Early diagnosis of melanoma is essential to enable detection and removal of the abnormal growth before it can progress to a more advanced stage of disease that is more difficult to treat.
As signs of melanoma are usually visible on the skin, visual inspection of the affected area is the most common diagnostic technique used in practice. The ABCDE method is often used to help in the diagnosis of melanoma and includes the following signs:
- Asymmetry: uneven shape of mole or birthmark
- Border: irregular or blurred edge of mole or birthmark
- Color: various color shades or patches of mole or birthmark
- Diameter: spot larger than 6mm (or ¼ inch) in diameter
- Evolving: changes evident in size, shape or color
However, presenting melanomas are not always identical, and it is difficult to clarify melanoma from normal spots on the skin with a simple method. For example, many melanomas may be less than 6 mm in size and many normal moles may, in fact, be larger.
The key point to consider when making a diagnosis of melanoma is change. It can be useful to perform regular examinations with photographic imaging to enable practitioners to establish changes in the shape, size and color of any moles on the skin. It is also helpful to examine all moles, including those smaller in size, to help establish familial patterns that make it easier to recognize when abnormal growth occurs.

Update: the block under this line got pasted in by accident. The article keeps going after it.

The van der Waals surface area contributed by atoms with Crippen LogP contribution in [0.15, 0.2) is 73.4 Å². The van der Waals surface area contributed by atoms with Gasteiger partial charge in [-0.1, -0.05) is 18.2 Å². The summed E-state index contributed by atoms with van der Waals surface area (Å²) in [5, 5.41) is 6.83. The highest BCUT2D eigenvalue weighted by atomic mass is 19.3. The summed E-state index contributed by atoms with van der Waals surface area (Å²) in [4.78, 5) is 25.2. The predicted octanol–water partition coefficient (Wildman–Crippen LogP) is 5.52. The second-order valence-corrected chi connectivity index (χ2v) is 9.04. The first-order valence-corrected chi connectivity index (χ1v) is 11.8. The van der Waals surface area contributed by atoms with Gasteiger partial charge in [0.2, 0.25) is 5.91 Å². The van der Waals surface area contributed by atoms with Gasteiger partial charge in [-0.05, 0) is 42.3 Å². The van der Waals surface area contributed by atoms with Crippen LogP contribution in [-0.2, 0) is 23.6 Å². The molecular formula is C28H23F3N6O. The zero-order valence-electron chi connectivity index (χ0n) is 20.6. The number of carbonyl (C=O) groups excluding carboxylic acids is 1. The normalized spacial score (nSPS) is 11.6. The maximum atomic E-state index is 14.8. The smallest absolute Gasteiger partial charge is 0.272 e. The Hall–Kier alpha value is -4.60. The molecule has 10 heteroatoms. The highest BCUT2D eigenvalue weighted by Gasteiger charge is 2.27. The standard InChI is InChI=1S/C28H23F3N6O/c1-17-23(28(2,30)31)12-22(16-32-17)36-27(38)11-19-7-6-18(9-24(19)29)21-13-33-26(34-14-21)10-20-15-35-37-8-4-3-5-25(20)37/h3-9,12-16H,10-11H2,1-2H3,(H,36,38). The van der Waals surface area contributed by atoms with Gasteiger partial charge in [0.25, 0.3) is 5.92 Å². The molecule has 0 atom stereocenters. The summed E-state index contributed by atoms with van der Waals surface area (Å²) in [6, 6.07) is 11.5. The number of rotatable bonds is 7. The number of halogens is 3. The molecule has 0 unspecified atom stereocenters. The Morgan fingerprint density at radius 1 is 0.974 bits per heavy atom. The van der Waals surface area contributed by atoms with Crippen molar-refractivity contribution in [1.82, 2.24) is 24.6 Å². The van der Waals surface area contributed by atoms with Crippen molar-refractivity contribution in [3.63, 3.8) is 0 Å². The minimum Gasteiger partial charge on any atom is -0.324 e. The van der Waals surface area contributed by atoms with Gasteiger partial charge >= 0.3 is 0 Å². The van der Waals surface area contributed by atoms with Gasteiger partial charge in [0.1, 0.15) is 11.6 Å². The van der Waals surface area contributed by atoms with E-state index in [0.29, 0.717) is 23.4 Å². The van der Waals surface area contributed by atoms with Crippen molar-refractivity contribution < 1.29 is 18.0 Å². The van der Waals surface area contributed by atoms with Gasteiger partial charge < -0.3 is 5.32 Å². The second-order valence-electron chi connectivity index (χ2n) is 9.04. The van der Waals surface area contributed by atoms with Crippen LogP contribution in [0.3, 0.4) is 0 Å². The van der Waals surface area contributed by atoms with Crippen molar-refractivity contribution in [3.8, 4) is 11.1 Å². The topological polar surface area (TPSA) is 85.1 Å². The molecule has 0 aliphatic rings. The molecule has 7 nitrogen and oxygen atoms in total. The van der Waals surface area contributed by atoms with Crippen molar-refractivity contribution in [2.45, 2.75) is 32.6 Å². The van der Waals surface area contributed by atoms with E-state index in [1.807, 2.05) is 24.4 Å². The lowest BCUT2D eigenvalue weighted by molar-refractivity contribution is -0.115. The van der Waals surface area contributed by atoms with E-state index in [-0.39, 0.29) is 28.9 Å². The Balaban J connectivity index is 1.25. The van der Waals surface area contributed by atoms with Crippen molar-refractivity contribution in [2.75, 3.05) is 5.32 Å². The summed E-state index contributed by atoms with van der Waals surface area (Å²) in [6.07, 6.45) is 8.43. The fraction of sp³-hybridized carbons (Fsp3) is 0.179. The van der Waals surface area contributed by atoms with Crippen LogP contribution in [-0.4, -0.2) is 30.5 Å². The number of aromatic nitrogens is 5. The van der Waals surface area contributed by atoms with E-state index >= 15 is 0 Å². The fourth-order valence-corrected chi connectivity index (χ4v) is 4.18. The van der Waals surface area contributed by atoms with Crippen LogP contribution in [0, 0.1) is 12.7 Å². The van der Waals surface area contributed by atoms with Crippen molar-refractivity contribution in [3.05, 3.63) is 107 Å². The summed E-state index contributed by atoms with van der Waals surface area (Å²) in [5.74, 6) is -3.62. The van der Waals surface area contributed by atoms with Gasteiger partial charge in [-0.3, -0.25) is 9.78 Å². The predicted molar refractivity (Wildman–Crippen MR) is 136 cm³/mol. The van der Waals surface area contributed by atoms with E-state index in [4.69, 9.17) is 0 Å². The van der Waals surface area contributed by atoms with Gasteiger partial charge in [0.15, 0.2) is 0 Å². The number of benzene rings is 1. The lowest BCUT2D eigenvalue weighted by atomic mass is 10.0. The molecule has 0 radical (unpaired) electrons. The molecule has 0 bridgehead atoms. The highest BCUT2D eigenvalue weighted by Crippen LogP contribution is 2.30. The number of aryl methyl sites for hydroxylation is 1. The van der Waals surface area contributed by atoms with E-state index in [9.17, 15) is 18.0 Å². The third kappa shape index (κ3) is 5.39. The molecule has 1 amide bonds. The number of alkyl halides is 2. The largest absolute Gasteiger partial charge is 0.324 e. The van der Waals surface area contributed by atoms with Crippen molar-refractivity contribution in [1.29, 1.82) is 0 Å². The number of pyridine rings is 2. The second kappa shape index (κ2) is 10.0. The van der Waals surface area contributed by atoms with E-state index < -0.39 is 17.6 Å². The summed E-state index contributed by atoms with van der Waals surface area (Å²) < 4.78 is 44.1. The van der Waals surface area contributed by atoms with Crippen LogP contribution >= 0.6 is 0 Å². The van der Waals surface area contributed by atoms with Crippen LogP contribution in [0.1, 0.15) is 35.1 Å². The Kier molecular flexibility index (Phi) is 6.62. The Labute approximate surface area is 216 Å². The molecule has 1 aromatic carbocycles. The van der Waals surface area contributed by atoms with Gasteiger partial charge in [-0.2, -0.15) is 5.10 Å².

The “ugly duckling” sign is a relatively new method that involves identifying moles at risk of melanoma as the look different from other moles on the body. This is a crude, preliminary technique that helps to identify if further investigation is required.
The “little red riding hood” sign is an indicator for patients with fair skin and light-colored hair that are likely to suffer from amelanotic melanomas, which can be difficult to see and, therefore, diagnose. For these individuals, greater care in the screening and diagnostic process is required to ensure that evidence of these melanomas is not missed. A dermatoscope is often used in these patients to detect melanoma that may not appear to be abnormal at an eye’s glance.
Biopsy and Laboratory Testing
If melanoma is suspected following visual examination of the skin, a skin biopsy of the suspicious mole may be taken. Local anesthetic is often used to assist in the process and, in some cases, the entire mole may be removed with the initial biopsy, followed by laboratory testing to confirm the involvement of abnormal cell growth.
Lactate dehydrogenase (LDH) tests can help in the diagnosis of melanoma, although not all patients with the disease will exhibit high levels.
In some cases, patients may require specialized imaging techniques, such as an X-ray, computed tomography (CT) magnetic resonance imaging (MRI) or PET scan.
Patients with melanoma are classified according to the stage of the disease, which helps to make clinical decisions regarding the treatment and to estimate prognosis at five years after diagnosis. .
- Stage 0: Melanoma in situ (99.9% survival)
- Stage I: Invasive melanoma, 1-2 mm in size (89-95% survival)
- Stage II: High-risk melanoma, 2-4 mm in size (45-79% survival)
- Stage III: Regional metastases affect lymph nodes (24-70% survival)
- Stage IV: Distant metastases affect other organs such as lungs or skin (7-19% survival)